The MPAA changed hands when Hays retired, and with the advent of the '60s, the ratings system was deemed outdated. President Jack Valenti tossed the Hays code out and instituted a new ratings code similar to the one we have today. Movies could now be given one of four ratings: G, M (which would become PG), R, or X.The next major change to the rating system would not come until the 1980s, with the release of Indiana Jones and the Temple of Doom. The movie was very dark and violent, but not enough to merit an R rating, and so it was rated PG. Parents were then shocked when they saw a man's beating heart extracted by an occult sorcerer in what was supposed to be a PG film. Steven Spielberg, the film's director, suggested a new rating be created to fill the gap between PG and R. And so the MPAA created the PG-13 rating.The last major change to the system was the transformation of X into NC-17. Ratings were never meant to box movies into a certain genre (a G rating isn't necessarily a children's movie, for example), but hard core pornography films dominated the X category to the point where the MPAA decided to create a new rating to indicate that all "adult" movies were not necessarily porn films.And thus the current rating system was born.

       The Process

       Every movie from a major studio has to be sent to the MPAA for a rating. That's either because the studio who made the film is a member of the MPAA and therefore has to have it rated, or simply because having a film rated makes it more marketable. NATO (that's the National Association of Theater Owners, not the international military organization), who co-created the ratings system, is also strongly in favor of the ratings system and enforces the rating restrictions in their theaters, so it's best to get a rating on your movie if you plan to distribute it widely.10 Anyone who wants to have their movie rated must simply pay a fee and send their movie to CARA for review. CARA has a board comprised of parents who watch the movie just as it would be presented in theaters. These parents are all Los Angeles natives but none of them are affiliated with the movie industry. They use the MPAA guidelines as well as their own personal feelings to nominate a rating for the film. The review board then votes on the rating and sends the filmmakers their decision. If the filmmakers feel the rating is unfair or incorrect, they can make an appeal. CARA will then usually require the film to be edited and resubmitted.11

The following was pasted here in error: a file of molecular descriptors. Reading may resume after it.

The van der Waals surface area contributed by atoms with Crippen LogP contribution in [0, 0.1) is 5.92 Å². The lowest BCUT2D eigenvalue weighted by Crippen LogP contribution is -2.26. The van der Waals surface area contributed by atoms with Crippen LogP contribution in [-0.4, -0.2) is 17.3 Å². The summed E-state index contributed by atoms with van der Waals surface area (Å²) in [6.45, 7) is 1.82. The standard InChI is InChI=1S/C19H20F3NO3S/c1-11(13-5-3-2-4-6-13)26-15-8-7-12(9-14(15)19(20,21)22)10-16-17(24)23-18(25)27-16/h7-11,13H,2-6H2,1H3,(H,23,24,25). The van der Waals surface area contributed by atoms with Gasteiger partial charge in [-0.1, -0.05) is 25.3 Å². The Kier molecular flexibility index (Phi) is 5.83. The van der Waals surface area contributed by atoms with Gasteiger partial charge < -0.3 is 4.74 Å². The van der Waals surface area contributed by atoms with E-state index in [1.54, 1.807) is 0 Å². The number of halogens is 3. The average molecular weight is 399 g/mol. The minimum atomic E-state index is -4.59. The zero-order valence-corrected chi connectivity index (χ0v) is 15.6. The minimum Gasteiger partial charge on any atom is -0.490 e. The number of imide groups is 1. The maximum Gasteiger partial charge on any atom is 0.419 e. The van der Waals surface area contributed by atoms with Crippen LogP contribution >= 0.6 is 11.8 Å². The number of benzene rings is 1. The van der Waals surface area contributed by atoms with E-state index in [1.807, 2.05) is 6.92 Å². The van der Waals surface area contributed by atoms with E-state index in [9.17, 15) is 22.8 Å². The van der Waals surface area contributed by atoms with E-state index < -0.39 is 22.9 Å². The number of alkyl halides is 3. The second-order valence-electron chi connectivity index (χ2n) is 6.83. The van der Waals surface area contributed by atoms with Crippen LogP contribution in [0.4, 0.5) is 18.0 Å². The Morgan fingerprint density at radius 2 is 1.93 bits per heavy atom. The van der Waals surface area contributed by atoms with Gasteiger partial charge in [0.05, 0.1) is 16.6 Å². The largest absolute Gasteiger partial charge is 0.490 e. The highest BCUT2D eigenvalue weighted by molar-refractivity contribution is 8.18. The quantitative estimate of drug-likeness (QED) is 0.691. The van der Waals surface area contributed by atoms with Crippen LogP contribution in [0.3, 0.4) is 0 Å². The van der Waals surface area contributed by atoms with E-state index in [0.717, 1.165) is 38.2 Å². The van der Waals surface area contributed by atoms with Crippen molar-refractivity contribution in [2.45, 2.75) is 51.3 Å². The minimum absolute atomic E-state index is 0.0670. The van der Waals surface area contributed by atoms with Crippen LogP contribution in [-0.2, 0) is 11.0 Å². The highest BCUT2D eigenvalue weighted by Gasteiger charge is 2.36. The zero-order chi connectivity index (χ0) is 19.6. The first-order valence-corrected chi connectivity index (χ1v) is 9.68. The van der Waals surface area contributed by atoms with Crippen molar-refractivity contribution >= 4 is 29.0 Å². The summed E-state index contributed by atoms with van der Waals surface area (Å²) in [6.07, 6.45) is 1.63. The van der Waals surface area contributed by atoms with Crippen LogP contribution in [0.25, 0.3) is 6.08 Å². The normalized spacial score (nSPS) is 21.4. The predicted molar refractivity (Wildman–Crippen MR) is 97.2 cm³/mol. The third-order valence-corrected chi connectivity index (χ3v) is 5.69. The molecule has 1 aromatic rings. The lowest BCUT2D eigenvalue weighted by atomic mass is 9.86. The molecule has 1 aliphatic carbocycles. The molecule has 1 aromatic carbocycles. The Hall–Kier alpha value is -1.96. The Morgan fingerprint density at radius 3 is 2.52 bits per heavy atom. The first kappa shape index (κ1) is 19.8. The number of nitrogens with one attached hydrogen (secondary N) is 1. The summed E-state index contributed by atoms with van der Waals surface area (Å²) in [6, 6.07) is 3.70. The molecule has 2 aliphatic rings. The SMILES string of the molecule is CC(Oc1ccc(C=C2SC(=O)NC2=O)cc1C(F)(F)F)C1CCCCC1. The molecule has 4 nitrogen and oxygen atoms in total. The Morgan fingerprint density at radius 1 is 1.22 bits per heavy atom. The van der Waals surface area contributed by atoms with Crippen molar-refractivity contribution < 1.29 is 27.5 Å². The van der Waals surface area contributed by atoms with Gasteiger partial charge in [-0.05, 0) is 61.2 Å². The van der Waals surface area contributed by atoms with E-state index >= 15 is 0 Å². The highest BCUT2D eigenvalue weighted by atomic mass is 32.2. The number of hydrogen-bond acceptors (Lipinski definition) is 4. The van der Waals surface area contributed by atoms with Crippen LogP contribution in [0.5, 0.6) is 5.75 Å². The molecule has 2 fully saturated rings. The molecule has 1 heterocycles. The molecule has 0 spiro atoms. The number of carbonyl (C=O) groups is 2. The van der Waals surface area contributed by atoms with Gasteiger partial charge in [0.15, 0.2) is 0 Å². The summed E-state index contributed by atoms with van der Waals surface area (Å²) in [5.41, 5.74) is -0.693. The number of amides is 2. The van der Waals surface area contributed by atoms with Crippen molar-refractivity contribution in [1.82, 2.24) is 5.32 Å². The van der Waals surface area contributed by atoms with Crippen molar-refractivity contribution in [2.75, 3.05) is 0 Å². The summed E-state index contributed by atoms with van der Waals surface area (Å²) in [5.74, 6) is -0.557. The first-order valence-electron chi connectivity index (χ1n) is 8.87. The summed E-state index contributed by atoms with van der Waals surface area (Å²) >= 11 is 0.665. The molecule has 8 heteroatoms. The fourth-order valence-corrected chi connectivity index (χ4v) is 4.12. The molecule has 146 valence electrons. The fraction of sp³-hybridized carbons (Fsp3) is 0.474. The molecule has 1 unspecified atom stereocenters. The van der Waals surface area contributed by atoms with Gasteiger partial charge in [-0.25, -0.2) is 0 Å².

Sounds pretty straightforward. So are movies actually rated to sell? Technically, no. But filmmakers are shrewd. They know which rating will get their film to sell most. Movies are therefore not rated to sell, but they are written and edited to get a rating that sells. The makers of the movie Fly Away Home purposefully inserted a curse word into the movie so they could get a PG rating, knowing a G-rated film would not appeal to older children.12 Sylvester Stallone attributed the financial failure of his third Expendables film to its PG-13 rating, since the first two films catered to an R-rated audience.13 The King's Speech was edited to merit a PG-13 rating in hopes that those who wouldn't see the R-rated version would see it once the strong language was cut out.14

         PG-13 is definitely the most profitable rating around. Year after year, PG-13 films gross more than any other rating category. Because of this, studios push films into this rating whenever possible. Both Draft Day and Philomena won their appeals to the MPAA to have their films dropped from R to PG-13.15 So if you're watching a PG-13 movie and you're surprised at either its mildness or harshness, it's probably because the filmmakers either inserted PG-13 elements to bump it up from PG, or because they appealed to get it bumped down from R. It might seem sneaky at first, but for Hollywood it's just good business. All this has probably contributed to what is called "ratings creep." According to a Harvard study, PG-13 movies released nowadays have a lot more violence than they did before, and it's caused concern among many viewers who see this as a lowering of public standards.16 The MPAA has held a bit more steady on issues like profanity and sexual content, but there is still cause for audiences to be more aware of a movie's content than they needed to be before.